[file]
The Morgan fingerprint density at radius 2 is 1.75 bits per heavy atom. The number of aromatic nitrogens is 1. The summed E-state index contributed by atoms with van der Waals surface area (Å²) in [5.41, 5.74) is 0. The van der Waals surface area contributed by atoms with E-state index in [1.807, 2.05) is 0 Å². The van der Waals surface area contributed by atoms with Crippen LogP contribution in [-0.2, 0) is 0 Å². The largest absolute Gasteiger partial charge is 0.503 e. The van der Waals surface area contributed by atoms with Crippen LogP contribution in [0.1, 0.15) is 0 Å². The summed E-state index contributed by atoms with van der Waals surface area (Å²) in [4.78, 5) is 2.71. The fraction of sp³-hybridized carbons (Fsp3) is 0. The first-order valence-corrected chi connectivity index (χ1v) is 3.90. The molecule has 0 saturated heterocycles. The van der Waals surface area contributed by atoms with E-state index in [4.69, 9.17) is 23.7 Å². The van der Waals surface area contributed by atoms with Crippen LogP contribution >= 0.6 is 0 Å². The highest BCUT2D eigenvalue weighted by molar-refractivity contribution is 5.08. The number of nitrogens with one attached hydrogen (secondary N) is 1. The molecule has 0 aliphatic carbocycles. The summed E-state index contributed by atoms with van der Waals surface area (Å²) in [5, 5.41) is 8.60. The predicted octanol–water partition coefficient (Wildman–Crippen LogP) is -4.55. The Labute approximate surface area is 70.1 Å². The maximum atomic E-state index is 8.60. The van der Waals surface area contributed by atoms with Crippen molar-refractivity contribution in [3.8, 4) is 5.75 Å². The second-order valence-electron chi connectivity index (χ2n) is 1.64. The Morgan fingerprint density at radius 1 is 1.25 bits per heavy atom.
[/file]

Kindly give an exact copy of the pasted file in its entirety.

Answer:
The Morgan fingerprint density at radius 2 is 1.75 bits per heavy atom. The number of aromatic nitrogens is 1. The summed E-state index contributed by atoms with van der Waals surface area (Å²) in [5.41, 5.74) is 0. The van der Waals surface area contributed by atoms with E-state index in [1.807, 2.05) is 0 Å². The van der Waals surface area contributed by atoms with Crippen LogP contribution in [-0.2, 0) is 0 Å². The largest absolute Gasteiger partial charge is 0.503 e. The van der Waals surface area contributed by atoms with Crippen LogP contribution in [0.1, 0.15) is 0 Å². The summed E-state index contributed by atoms with van der Waals surface area (Å²) in [4.78, 5) is 2.71. The fraction of sp³-hybridized carbons (Fsp3) is 0. The first-order valence-corrected chi connectivity index (χ1v) is 3.90. The molecule has 0 saturated heterocycles. The van der Waals surface area contributed by atoms with E-state index in [4.69, 9.17) is 23.7 Å². The van der Waals surface area contributed by atoms with Crippen LogP contribution >= 0.6 is 0 Å². The highest BCUT2D eigenvalue weighted by molar-refractivity contribution is 5.08. The number of nitrogens with one attached hydrogen (secondary N) is 1. The molecule has 0 aliphatic carbocycles. The summed E-state index contributed by atoms with van der Waals surface area (Å²) in [5, 5.41) is 8.60. The predicted octanol–water partition coefficient (Wildman–Crippen LogP) is -4.55. The Labute approximate surface area is 70.1 Å². The maximum atomic E-state index is 8.60. The van der Waals surface area contributed by atoms with Crippen molar-refractivity contribution in [3.8, 4) is 5.75 Å². The second-order valence-electron chi connectivity index (χ2n) is 1.64. The Morgan fingerprint density at radius 1 is 1.25 bits per heavy atom.